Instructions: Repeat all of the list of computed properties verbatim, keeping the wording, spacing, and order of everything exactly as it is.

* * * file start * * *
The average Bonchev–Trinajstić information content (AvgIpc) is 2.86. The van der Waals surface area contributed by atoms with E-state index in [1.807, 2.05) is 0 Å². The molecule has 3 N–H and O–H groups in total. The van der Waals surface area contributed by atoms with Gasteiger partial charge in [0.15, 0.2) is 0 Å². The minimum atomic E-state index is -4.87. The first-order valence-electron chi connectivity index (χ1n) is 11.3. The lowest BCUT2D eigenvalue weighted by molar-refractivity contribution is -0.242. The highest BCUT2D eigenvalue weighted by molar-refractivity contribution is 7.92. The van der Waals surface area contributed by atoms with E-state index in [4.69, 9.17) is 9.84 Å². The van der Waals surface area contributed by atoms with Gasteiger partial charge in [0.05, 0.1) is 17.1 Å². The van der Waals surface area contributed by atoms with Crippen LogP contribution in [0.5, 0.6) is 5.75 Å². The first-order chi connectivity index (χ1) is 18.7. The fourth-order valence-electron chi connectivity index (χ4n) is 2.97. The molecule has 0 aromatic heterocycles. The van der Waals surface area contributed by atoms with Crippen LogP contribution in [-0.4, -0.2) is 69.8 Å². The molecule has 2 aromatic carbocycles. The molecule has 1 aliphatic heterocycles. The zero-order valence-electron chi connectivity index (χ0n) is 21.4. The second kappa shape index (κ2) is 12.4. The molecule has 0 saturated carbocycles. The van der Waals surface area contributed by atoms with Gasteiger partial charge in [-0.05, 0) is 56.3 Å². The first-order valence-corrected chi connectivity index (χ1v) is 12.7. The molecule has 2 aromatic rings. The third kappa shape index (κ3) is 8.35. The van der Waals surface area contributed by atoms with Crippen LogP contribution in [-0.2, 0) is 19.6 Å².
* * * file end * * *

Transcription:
The average Bonchev–Trinajstić information content (AvgIpc) is 2.86. The van der Waals surface area contributed by atoms with E-state index in [1.807, 2.05) is 0 Å². The molecule has 3 N–H and O–H groups in total. The van der Waals surface area contributed by atoms with Gasteiger partial charge in [0.15, 0.2) is 0 Å². The minimum atomic E-state index is -4.87. The first-order valence-electron chi connectivity index (χ1n) is 11.3. The lowest BCUT2D eigenvalue weighted by molar-refractivity contribution is -0.242. The highest BCUT2D eigenvalue weighted by molar-refractivity contribution is 7.92. The van der Waals surface area contributed by atoms with E-state index in [4.69, 9.17) is 9.84 Å². The van der Waals surface area contributed by atoms with Gasteiger partial charge in [0.05, 0.1) is 17.1 Å². The van der Waals surface area contributed by atoms with Crippen LogP contribution in [0.5, 0.6) is 5.75 Å². The first-order chi connectivity index (χ1) is 18.7. The fourth-order valence-electron chi connectivity index (χ4n) is 2.97. The molecule has 0 aromatic heterocycles. The van der Waals surface area contributed by atoms with Crippen LogP contribution in [-0.4, -0.2) is 69.8 Å². The molecule has 2 aromatic carbocycles. The molecule has 1 aliphatic heterocycles. The zero-order valence-electron chi connectivity index (χ0n) is 21.4. The second kappa shape index (κ2) is 12.4. The molecule has 0 saturated carbocycles. The van der Waals surface area contributed by atoms with Gasteiger partial charge in [-0.05, 0) is 56.3 Å². The first-order valence-corrected chi connectivity index (χ1v) is 12.7. The molecule has 2 aromatic rings. The third kappa shape index (κ3) is 8.35. The van der Waals surface area contributed by atoms with Crippen LogP contribution in [-0.2, 0) is 19.6 Å².